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  5. I feel like I would miss the butter flavor in that crust. What if you substituted melted butter for the vegetable oil?

    I really want to try that coffee cake. In the Night Kitchen was a favorite of mine. I even had a version that was a coloring book. Milk! Milk for the morning cake! I loved the illustrations, and as an adult I love that the buildings in the background skyline are not really buildings but kitchen staples like corn starch and flour (I think I'm right about this, but don't have my copy to hand.)

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  6. I have been using Penzeys Spice's oil crust recipe for years - they have you just mix it in the pan and press it out, and it's fantastic for one crust pies. So now, is she saying that if you roll it out you can use it as a top crust? I assumed that wouldn't work so I've never tried it!

    And Kristin - I use 1/2 oil and 1/2 melted butter in mine (all butter wasn't as good).

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  7. RE Pie crust. I am a lard fan myself.

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  8. currently reading your book, it is wonderful. will be considered essential reading here..not sure which catagory--cooking lit/cookbooks/fun reading. think i will shelf it along side ruth riechl's fab cooking/memoir triology, amanda hesser's "cooking for..." and, one of my all time fav's, betty macdonald's "onions in the stew".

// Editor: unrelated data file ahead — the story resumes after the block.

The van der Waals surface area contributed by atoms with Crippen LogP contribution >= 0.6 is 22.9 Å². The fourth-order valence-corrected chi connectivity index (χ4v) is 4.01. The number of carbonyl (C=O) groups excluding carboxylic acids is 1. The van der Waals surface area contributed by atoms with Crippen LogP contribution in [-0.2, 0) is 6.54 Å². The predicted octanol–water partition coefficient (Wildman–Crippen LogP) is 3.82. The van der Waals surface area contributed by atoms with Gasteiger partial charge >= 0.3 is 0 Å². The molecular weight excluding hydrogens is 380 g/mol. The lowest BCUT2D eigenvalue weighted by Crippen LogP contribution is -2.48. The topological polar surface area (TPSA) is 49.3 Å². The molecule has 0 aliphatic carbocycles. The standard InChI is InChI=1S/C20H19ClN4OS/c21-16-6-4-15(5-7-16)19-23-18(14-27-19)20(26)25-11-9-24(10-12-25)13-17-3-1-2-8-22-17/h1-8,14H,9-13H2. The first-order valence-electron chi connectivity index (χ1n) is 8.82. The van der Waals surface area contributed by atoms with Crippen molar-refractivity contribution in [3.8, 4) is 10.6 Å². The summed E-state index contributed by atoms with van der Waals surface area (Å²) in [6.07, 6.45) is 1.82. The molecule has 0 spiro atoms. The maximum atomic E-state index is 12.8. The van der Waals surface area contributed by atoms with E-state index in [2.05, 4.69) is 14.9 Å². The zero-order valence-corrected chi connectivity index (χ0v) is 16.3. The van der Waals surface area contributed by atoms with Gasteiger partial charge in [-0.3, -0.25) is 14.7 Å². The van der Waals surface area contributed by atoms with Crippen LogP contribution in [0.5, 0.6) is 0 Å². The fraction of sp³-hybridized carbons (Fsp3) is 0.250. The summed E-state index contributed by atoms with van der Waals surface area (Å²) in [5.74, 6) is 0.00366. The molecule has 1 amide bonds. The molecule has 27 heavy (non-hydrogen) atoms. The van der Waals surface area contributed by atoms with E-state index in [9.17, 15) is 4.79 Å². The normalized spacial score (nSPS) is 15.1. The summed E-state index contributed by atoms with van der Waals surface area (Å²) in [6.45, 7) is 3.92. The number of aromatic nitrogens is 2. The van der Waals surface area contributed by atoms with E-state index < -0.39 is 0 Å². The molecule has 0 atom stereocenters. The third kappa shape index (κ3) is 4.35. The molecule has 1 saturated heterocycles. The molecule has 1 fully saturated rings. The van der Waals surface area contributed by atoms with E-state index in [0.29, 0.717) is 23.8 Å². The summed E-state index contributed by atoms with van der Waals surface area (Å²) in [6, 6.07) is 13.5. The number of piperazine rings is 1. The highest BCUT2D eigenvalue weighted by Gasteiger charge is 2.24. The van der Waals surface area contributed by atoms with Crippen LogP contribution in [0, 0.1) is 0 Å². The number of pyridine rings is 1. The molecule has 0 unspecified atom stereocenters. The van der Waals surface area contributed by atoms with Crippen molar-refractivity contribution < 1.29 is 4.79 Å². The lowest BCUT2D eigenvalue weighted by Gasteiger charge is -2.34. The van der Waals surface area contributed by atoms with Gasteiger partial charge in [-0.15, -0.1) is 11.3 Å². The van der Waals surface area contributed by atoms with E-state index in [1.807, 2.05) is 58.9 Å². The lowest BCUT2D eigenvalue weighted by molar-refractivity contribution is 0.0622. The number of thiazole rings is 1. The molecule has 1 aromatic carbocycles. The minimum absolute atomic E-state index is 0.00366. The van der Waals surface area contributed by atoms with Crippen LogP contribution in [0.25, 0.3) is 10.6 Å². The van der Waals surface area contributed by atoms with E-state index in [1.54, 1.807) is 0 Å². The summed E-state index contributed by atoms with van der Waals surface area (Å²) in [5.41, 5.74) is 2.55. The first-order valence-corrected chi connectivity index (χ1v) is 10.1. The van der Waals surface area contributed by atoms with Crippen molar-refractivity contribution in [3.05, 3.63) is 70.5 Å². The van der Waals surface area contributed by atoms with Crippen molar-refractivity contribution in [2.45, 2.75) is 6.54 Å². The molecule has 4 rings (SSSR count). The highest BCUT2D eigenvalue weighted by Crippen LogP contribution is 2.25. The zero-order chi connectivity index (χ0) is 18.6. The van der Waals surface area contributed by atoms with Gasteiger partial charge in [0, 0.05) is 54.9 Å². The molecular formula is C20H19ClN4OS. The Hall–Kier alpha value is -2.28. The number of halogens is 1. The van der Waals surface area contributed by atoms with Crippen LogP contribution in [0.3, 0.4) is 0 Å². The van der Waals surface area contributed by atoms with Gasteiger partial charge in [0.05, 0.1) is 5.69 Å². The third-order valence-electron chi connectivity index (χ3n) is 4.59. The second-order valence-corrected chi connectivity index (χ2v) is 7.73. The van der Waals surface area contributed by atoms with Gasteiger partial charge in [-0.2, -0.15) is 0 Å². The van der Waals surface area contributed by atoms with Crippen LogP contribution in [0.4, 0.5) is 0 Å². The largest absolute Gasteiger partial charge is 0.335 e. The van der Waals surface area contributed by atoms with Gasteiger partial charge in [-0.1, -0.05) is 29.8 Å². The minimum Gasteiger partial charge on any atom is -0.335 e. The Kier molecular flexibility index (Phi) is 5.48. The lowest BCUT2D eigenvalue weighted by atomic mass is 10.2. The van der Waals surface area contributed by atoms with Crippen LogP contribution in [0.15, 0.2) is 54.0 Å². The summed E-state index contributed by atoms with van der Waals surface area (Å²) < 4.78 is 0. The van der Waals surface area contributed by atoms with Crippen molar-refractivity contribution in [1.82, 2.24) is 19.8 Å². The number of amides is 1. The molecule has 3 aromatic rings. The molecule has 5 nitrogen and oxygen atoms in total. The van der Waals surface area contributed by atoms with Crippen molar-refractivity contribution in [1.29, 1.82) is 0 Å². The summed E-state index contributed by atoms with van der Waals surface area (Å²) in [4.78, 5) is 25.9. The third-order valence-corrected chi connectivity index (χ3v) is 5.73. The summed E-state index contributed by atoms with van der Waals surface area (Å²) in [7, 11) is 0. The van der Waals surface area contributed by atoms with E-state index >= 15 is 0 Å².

speaking of hesser, do you have her new york time's essential cookbook? it's great. it looks like just a run of the mill compendium of tested recipes. but, it's so much better than that. not only did hesser test all of the recipes, she includes charming & funny anticdotes about many of them. think the joy of cooking or the new basics cookbook with some really fun stories. it's worth buying just to read in bed at night.

    so excited to have found your blog!

    nanne

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  9. Nannie -- Another Betty MacDonald fan!! Oh, I love her work so much. I have all her books, including the Mrs. Piggle Wiggles, on special shelf. I can't decide if Egg and I or Plague and I is my favorite, but I love them all.
    I also love the NYT cookbook by Hesser. It would be my desert island cookbook if I could only have one. Because the headnotes are so excellent and the selection of recipes so appealing, varied, unexpected.

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  10. Egg and I and Plague and I are my two Betty MacDonald favorites too. I loved Egg and I 1st, but I think now I like Plague and I best.

    I've loved most of the recipes I've tried from the Hesser NYT cookbook, but don't always like her comments. Perhaps it's because the book is arranged chronologically, but it seems to me she has an odd attitude towards formerly faddish ingredients; I understand being interested in and commenting on food trends, but I don't share her apparent view that food and recipes are ever-advancing so the things we used to like are somehow déclassé.

    I read Mr. Latte years ago but never tried the recipes. Now I want to make the salad you described and the walnut cake ASAP.

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  11. if betty macdonald was alive & writing today, she would have a great blog, cookbooks, maybe her own magazine, a show on food network, maybe a talk show, and, could take martha stewart in a cage fight! :)

    nanne

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  12. Betty MacDonald is beloved all over the world.
    Betty MacDonald fan Club got fans in 40 countries.